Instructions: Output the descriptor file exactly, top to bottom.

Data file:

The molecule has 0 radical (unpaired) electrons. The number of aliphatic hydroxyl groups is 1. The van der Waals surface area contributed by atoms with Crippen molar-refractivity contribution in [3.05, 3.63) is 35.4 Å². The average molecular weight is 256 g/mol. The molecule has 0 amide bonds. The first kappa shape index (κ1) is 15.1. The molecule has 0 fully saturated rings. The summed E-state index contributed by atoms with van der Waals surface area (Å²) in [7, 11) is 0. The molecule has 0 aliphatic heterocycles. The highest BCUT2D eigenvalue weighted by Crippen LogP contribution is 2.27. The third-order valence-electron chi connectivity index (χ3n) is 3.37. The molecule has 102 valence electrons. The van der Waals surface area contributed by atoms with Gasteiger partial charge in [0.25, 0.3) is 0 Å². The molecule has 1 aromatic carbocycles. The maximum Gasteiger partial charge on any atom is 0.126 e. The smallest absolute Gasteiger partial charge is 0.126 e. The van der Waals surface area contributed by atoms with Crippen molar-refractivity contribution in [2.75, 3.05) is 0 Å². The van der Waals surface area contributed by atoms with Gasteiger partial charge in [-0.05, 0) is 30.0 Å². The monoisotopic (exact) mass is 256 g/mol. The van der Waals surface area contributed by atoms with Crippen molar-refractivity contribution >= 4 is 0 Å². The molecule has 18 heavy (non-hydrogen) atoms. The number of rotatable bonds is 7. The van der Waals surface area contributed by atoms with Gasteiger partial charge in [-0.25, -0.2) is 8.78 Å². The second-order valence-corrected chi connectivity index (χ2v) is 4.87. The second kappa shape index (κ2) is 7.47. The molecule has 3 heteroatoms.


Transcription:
The molecule has 0 radical (unpaired) electrons. The number of aliphatic hydroxyl groups is 1. The van der Waals surface area contributed by atoms with Crippen molar-refractivity contribution in [3.05, 3.63) is 35.4 Å². The average molecular weight is 256 g/mol. The molecule has 0 amide bonds. The first kappa shape index (κ1) is 15.1. The molecule has 0 fully saturated rings. The summed E-state index contributed by atoms with van der Waals surface area (Å²) in [7, 11) is 0. The molecule has 0 aliphatic heterocycles. The highest BCUT2D eigenvalue weighted by Crippen LogP contribution is 2.27. The third-order valence-electron chi connectivity index (χ3n) is 3.37. The molecule has 102 valence electrons. The van der Waals surface area contributed by atoms with Gasteiger partial charge in [0.25, 0.3) is 0 Å². The molecule has 1 aromatic carbocycles. The maximum Gasteiger partial charge on any atom is 0.126 e. The smallest absolute Gasteiger partial charge is 0.126 e. The van der Waals surface area contributed by atoms with Crippen molar-refractivity contribution in [2.75, 3.05) is 0 Å². The van der Waals surface area contributed by atoms with Gasteiger partial charge in [-0.05, 0) is 30.0 Å². The monoisotopic (exact) mass is 256 g/mol. The van der Waals surface area contributed by atoms with Crippen molar-refractivity contribution >= 4 is 0 Å². The molecule has 18 heavy (non-hydrogen) atoms. The number of rotatable bonds is 7. The van der Waals surface area contributed by atoms with Gasteiger partial charge in [-0.25, -0.2) is 8.78 Å². The second-order valence-corrected chi connectivity index (χ2v) is 4.87. The second kappa shape index (κ2) is 7.47. The molecule has 3 heteroatoms.